Palawan hornbill

The Palawan hornbill (Anthracoceros marchei), known as Talusi in the Philippine language Cuyunon, is a largish (approximately 70 centimetres (28 in) long, weighing 750 grams (26 oz), more than 92% of bird species) forest-dwelling bird. Its plumage is predominantly black, with a white tail, a dark green gloss on its upper parts and a large creamy-white beak with a casque typical of the hornbill family. It emits loud calls which can be transcribed as kaaww and kreik-kreik.

Palawan hornbill
Anthracoceros marchei -Palawan-8.jpg
Scientific classification edit
Kingdom: Animalia
Phylum: Chordata
Class: Aves
Order: Bucerotiformes
Family: Bucerotidae
Genus: Anthracoceros
A. marchei
Binomial name
Anthracoceros marchei
Oustalet, 1885
Palawan Hornbill Range.svg
Palawan hornbill range

Nine species of hornbill are found in the Philippines, and the Palawan hornbill is endemic to Palawan island, but has also been recorded on the nearby islands of Balabac, Busuanga, Calauit, Culion and Coron. Most visiting birdwatchers travel to St Paul's National Park, Palawan, to see this bird, but it is now uncommon. It acts as a bio-indicator due to its sensitivity to environmental changes. It is officially classified as "vulnerable", and its numbers have reduced by at least 20% in the last 10 years due to habitat destruction, hunting for food, and the live bird trade.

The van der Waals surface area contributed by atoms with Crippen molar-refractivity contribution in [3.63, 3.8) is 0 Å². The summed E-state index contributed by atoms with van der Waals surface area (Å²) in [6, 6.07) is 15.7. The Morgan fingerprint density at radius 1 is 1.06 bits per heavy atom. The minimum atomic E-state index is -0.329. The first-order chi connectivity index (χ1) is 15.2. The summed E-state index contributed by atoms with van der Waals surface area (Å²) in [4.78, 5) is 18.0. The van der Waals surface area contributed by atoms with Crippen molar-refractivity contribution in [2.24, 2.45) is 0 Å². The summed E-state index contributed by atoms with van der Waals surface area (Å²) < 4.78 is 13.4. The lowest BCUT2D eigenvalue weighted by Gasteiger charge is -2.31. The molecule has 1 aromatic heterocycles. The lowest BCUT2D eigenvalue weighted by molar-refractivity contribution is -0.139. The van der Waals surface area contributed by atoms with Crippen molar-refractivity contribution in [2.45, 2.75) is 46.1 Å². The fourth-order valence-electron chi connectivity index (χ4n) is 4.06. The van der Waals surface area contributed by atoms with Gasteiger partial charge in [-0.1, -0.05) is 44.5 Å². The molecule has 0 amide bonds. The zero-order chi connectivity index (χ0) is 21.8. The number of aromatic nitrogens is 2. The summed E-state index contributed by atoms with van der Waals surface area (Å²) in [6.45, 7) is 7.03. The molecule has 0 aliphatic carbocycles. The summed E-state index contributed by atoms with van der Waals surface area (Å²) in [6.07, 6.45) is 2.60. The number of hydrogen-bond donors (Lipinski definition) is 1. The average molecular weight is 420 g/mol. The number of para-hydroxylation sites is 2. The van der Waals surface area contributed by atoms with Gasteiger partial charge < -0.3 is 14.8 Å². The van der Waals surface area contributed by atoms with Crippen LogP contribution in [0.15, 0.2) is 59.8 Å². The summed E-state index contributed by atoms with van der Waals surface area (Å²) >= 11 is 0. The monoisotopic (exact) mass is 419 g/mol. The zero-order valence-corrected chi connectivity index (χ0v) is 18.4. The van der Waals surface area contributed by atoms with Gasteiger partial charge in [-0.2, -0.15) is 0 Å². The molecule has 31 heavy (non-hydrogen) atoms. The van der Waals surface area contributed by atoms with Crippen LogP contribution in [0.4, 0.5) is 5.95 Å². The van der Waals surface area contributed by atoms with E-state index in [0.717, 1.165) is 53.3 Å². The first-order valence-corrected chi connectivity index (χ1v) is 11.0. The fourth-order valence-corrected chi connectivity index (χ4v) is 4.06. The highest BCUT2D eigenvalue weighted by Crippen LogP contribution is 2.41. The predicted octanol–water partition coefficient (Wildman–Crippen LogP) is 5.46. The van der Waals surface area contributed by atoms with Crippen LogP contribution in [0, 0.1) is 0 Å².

The Palawan hornbill consumes mostly fruit, but also occasional insects and vertebrates. Due to its large size and home range, it is an important vector of seed dispersal for large-seeded trees. Many ground-dwelling seed-eating mammals live beneath such trees, and in areas where hornbills have become rare, consume such a large percentage of the fallen seeds that they threaten the trees' survival.[2][3]

It is usually seen in pairs or small noisy family groups, and it has a communal roosting site. It is most usually observed in fruiting trees at the forest edge, but also feeds on insects and small reptiles.


  1. ^ BirdLife International (2012). "Anthracoceros marchei". IUCN Red List of Threatened Species. 2012. Retrieved 26 November 2013.CS1 maint: ref=harv (link)
  2. ^ SEKERCIOGLU, C (August 2006). "Increasing awareness of avian ecological function". Trends in Ecology & Evolution. 21 (8): 464–471. doi:10.1016/j.tree.2006.05.007.
  3. ^ Hamann, Andreas; Curio, Eberhard (August 1999). "Interactions among Frugivores and Fleshy Fruit Trees in a Philippine Submontane Rainforest". Conservation Biology. 13 (4): 766–773. doi:10.1046/j.1523-1739.1999.97420.x.

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